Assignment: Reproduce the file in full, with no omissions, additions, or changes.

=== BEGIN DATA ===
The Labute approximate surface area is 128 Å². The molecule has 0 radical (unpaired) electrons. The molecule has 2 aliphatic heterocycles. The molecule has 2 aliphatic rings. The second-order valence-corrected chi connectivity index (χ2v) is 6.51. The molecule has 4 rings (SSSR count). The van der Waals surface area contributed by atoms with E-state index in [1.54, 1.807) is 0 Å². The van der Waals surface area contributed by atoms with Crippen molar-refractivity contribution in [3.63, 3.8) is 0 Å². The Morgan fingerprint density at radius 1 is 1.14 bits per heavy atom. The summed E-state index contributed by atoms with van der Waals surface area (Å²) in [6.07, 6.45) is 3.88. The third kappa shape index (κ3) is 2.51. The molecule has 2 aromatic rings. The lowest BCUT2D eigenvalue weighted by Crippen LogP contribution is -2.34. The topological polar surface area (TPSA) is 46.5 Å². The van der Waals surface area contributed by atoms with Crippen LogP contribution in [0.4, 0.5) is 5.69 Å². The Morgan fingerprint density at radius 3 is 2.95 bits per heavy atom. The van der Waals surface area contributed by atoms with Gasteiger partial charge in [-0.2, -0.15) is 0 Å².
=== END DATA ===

The Labute approximate surface area is 128 Å². The molecule has 0 radical (unpaired) electrons. The molecule has 2 aliphatic heterocycles. The molecule has 2 aliphatic rings. The second-order valence-corrected chi connectivity index (χ2v) is 6.51. The molecule has 4 rings (SSSR count). The van der Waals surface area contributed by atoms with E-state index in [1.54, 1.807) is 0 Å². The van der Waals surface area contributed by atoms with Crippen molar-refractivity contribution in [3.63, 3.8) is 0 Å². The Morgan fingerprint density at radius 1 is 1.14 bits per heavy atom. The summed E-state index contributed by atoms with van der Waals surface area (Å²) in [6.07, 6.45) is 3.88. The third kappa shape index (κ3) is 2.51. The molecule has 2 aromatic rings. The lowest BCUT2D eigenvalue weighted by Crippen LogP contribution is -2.34. The topological polar surface area (TPSA) is 46.5 Å². The van der Waals surface area contributed by atoms with Crippen LogP contribution in [0.4, 0.5) is 5.69 Å². The Morgan fingerprint density at radius 3 is 2.95 bits per heavy atom. The van der Waals surface area contributed by atoms with Gasteiger partial charge in [-0.2, -0.15) is 0 Å².